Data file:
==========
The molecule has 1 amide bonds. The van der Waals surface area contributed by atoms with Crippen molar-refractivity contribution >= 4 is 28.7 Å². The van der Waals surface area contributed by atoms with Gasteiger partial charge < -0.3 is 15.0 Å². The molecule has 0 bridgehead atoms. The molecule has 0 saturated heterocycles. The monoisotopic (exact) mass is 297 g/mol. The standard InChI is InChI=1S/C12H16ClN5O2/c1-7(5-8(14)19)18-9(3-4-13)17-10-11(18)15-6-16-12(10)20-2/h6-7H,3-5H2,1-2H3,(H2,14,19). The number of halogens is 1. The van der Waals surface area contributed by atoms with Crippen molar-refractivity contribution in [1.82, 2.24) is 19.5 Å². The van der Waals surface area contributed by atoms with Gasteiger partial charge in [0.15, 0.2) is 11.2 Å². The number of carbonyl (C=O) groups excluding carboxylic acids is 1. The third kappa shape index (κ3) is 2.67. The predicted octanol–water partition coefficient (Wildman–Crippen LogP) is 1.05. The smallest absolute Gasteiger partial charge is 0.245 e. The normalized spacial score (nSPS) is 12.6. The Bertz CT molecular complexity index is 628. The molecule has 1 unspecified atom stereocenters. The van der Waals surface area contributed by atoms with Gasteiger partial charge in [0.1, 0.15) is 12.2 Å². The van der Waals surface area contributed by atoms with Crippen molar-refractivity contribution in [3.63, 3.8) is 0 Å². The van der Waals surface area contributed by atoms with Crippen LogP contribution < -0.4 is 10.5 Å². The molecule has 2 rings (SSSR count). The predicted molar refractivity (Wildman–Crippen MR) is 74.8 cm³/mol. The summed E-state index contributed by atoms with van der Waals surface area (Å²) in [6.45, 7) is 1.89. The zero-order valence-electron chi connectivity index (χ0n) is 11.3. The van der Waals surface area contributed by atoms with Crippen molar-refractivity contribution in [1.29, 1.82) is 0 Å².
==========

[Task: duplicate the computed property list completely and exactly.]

The molecule has 1 amide bonds. The van der Waals surface area contributed by atoms with Crippen molar-refractivity contribution >= 4 is 28.7 Å². The van der Waals surface area contributed by atoms with Gasteiger partial charge < -0.3 is 15.0 Å². The molecule has 0 bridgehead atoms. The molecule has 0 saturated heterocycles. The monoisotopic (exact) mass is 297 g/mol. The standard InChI is InChI=1S/C12H16ClN5O2/c1-7(5-8(14)19)18-9(3-4-13)17-10-11(18)15-6-16-12(10)20-2/h6-7H,3-5H2,1-2H3,(H2,14,19). The number of halogens is 1. The van der Waals surface area contributed by atoms with Crippen molar-refractivity contribution in [1.82, 2.24) is 19.5 Å². The van der Waals surface area contributed by atoms with Gasteiger partial charge in [0.15, 0.2) is 11.2 Å². The number of carbonyl (C=O) groups excluding carboxylic acids is 1. The third kappa shape index (κ3) is 2.67. The predicted octanol–water partition coefficient (Wildman–Crippen LogP) is 1.05. The smallest absolute Gasteiger partial charge is 0.245 e. The normalized spacial score (nSPS) is 12.6. The Bertz CT molecular complexity index is 628. The molecule has 1 unspecified atom stereocenters. The van der Waals surface area contributed by atoms with Gasteiger partial charge in [0.1, 0.15) is 12.2 Å². The van der Waals surface area contributed by atoms with Crippen molar-refractivity contribution in [3.63, 3.8) is 0 Å². The van der Waals surface area contributed by atoms with Crippen LogP contribution < -0.4 is 10.5 Å². The molecule has 2 rings (SSSR count). The predicted molar refractivity (Wildman–Crippen MR) is 74.8 cm³/mol. The summed E-state index contributed by atoms with van der Waals surface area (Å²) in [6.45, 7) is 1.89. The zero-order valence-electron chi connectivity index (χ0n) is 11.3. The van der Waals surface area contributed by atoms with Crippen molar-refractivity contribution in [1.29, 1.82) is 0 Å².